I am deep into the biblical text for tomorrow’s sermon. It’s Luke’s third of four resurrection stories. (Luke 24:36-48). In this one, Jesus joins a group of fearful disciples, and they are scared witless! They saw him die, and they saw him buried, and yet here he is! He speaks to their fear of the impossible by saying ” See Me. Touch Me. I am real.”
Those words, yet again, took on new flesh, as my hand reached out in greeting to Najah, Sa’ed and their eldest son Alhareth. No longer names in my prayer journal, no longer photographic images on our church announcement screen. I see, I am blessed to touch in greeting, and they are real. And so are we, to them.
Another Easter Day, another dawning of hope, another small victory for justice, another triumph of fidelity and love. Let’s shape the world this way, yes?
“What will you do to notice New Life, what will you do to choose to do to witness to God’s Dream for new life?” A few days ago I posted on Facebook a short piece about the gift of time. I had another gift of time on Wednesday afternoon to go down to Larpenteur Avenue, not far from the Luther Seminary Campus, and to put my own feet on the ground where in July 2016, a teacher’s aide was shot and killed by a police officer during a traffic stop for a side-light violation. Philando Castile. I don’t even begin to understand the deep racial divide that afflicts the United States, but thanks to one of my doctoral colleagues, Laurie Pound Feille, whose thesis was about race, privilege and the long work of confession and reconciliation, I have become more aware of the pervasive, blinding effect of “white privilege” that I have without knowing it. I am white= I have the privilege of thinking this story has nothing to do with me, that the grief of his girlfriend has nothing to do with me, that as a white Canadian, shootings in the US have nothing to do with me.
Except that it’s time I realized that it has everything to do with me. So I took some time, and I took my body and I stood there, uncomfortable, gripped with a feeling somewhere between guilt, shame, sadness, and anger that this narrative is still being played out, both sides of the border, every day of the week. I left with no peace in my soul at all. And that is good. It was a momentary dismantling of my privilege, which needs to be followed by many more if I am to be part of the healing, rather than the hurting. The New Life this simple column of wood speaks to, is not easy at all., but it is a New Life to which God is calling me/ us.
Well, I guess there’s a predictability to this post: how did I witness resurrection today! How did I choose to witness to new life? I got to witness to the life of God alive in the life of Cedar Park United as I shared (the official word is “defend”) my thesis, through a presentation to those assembled to adjudicate. I got to speak about your willingness to risk, and dare, and your willingness to let me do likewise, to open up the Bible, not as a dusty ancient book, but as a library of witnesses speaking through the centuries to us of the loving faithfulness of God, the Dream of God, and the call of God to us to be life-affirming, justice-seeking people willing to walk together the Way of Jesus. I got to talk of how far we have come on this journey together. I got to talk about how amazing it has been to share Scripture through “midrash”, turning and turning these ancient texts, until they become real, and shape our own lives. I got to do all this, and it was a 2 hour experience of intensity, thoughtfulness, but above all, of the “power of God working in us (all) more than we can ask or imagine!”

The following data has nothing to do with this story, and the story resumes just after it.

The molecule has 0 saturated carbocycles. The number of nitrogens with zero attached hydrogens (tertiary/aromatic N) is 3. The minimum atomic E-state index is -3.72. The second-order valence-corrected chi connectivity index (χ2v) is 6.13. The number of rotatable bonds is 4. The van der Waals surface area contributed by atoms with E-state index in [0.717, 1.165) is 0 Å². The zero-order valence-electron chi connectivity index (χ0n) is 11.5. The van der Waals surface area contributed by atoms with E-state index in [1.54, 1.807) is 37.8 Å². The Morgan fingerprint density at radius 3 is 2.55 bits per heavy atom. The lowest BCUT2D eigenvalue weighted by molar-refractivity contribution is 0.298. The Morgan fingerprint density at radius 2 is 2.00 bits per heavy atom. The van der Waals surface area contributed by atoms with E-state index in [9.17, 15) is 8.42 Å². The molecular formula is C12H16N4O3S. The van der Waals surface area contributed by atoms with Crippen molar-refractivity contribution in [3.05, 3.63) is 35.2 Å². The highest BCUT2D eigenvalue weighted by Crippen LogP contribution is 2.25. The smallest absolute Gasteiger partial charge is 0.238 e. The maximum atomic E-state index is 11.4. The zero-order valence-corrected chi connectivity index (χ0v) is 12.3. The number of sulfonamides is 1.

It certainly helps me to add the hallelujah at the end of this short post: I passed “unconditionally.” Am I relieved? Of course! But more than relieved, I am so grateful that I “did you proud,” Cedar Park . Thank you!
Are you a glass half-empty or half-full type person? I ought not to be counted among the world’s optimists, at least by natural inclination – I resonate more with Eeyore than Piglet! I have come to realize over the years, that there’s at least some wiggle room in life to choose my response to the circumstances I find myself in. And sometimes I have to choose to be hopeful, or choose to be grateful, or choose not to let anger take over. A tiny thing in the grand scheme of things, but for 266 households in Beaconsfield yesterday afternoon and evening, the power went out. I had things to do on my computer, my cell phone was low on battery life, and I could feel the ire rising…and then I remembered this Resurrection Project. “What will I choose, in this situation that brings life?” Goshdarn it, I preached it, I’d better practise what I preach!
So I chose to phone a colleague to plan a life-giving event with the remaining battery power, and accepted an invitation to supper. I chose to stop en route to be amazed at the ice sculptures along the lakeshore, and had a delightful conversation and relished the baked fish, and joined friends at the pub afterwards. That’s Resurrection living, and it was more than I could have asked or imagined….
“When you start living resurrection, it changes the way we see the world, it changes us.
At first you feel like an utter fool for the risen Christ.
Our first attempts to see life, and hope,
and healing and generosity,
where the world sees only death and despair,
and pinched fearfulness,
can feel foolish,
we’re clunky and diffident at it…… but……”
Every day from now til Pentecost I’ll be posting to this spot, my observances, noticings, and choices to live Resurrection here and now. I’d love it if you were to send me your own stories to include here. Let’s do this!